Published by Macmillan on August 2nd 2016
Genres: Historical, Romance, Young Adult, Young Adult Fiction
After growing up on a farm in Virginia, Walthingham Hall in England seems like another world to sixteen-year-old Katherine Randolph. Her new life, filled with the splendor of upper-class England in the 1820s, is shattered when her brother mysteriously drowns. Katherine is expected to observe the mourning customs and get on with her life, but she can't accept that her brother's death was an accident.
A bitter poacher prowls the estate, and strange visitors threaten the occupants of the house. There's a rumor, too, that a wild animal stalks the woods of Walthingham. Can Katherine retain her sanity long enough to find out the truth? Or will her brother's killer claim her life, too?
The Gilded Cage by Lucinda Gray is one I have had my eye on for a while. I mean, look at the cover! Also, the story itself was one I found very interesting. First, it is historical. Second, it is about a girl thrown into a life that is very unfamiliar to her and she does her best to survive. I will do my best not to spoil anything with this story but as a warning, there are some things I might happen to give away in the review.
Katherine is sixteen and finds herself moving from Virginia to England with her older brother. Due to the death of her paternal grandfather, they go from having almost nothing to being the wealthy owners of Walthingham Hall along with a title. Along with the house comes their cousins who at first appear to be there to help but I admit it, I figured something was up with these two. When her brother mysteriously drowns, Katherine finds herself very alone and unwilling to give up figuring out what really happened to him.
I did like Katherine as a main character. She never wanted the money, title, or lands ended up in their hands and it has been somewhat of a curse to her. All she ever really wanted was her parents and someone to love her like they loved each other. As she is introduced to the nobility around her and gets a better picture of what her cousins are really like, she knows she doesn’t really belong or even recognize herself any longer. With all of that said, she doesn’t lose her drive and/or motivation to find out the truth of things. When her brother dies and when John mysteriously dies and then is accused of some terrible things, Katherine knows that there is something happening that she needs to dig deeper into. Admittedly, she probably should have put more thought into some of her reactions/actions but as she is only sixteen, I figure most of them were due to her age.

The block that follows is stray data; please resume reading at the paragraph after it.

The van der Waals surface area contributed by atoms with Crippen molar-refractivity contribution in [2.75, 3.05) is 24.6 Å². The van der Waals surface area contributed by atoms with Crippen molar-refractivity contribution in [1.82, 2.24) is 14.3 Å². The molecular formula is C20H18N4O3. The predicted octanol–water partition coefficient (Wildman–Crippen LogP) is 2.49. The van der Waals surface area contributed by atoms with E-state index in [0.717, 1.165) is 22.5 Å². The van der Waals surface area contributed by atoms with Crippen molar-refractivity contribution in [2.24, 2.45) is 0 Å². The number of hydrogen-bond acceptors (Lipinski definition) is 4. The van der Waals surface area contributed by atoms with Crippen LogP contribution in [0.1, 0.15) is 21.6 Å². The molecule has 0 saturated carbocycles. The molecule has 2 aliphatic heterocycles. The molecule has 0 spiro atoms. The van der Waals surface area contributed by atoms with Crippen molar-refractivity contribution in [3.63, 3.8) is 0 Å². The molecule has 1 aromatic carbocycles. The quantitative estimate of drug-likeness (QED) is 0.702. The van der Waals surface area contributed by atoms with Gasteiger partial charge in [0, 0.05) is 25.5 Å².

As Katherine digs further into what is really going on at Walthingham Hall, she meets some interesting characters. First is William Simpson, a lawyer for her estate. I liked him but felt like he wasn’t fully developed. Pieces come out later in the story that reveal more but I wanted to have more about why he and Katherine connect. It wasn’t a quick development in any way but the interactions felt too few and far in between to really believe that these two loved each other. Bottom line…I wanted more of these two together.
There are also her cousins – Grace and Henry. It is clear they both have their own motives. Henry more so than Grace but they are both still horrible people. Grace clearly sees herself as better than everyone and tries to influence Katherine to follow in her footsteps. Henry is worse. He feels owed for everything and his payment should be Walthingham Hall and all the rights that and the title should bring to him. He does things without remorse and his sense of entitlement is frightening.
As Katherine digs into what happened to her brother, she finds out some things she was probably better off not knowing. When Henry finds out he has no chance of getting what he wants with Katherine in the way, he does what he does best. Plots and plans to get her out of his way.
Overall I thought Katherine was pretty well developed but wished we would have had a bit more of that with the characters surrounding her. The story itself was good but at times predictable. It was a fairly quick read and I did enjoy it. I do look forward to checking out more by this author and if you are looking for a historical YA, consider checking this one out.
Thank you to the publisher for the review copy!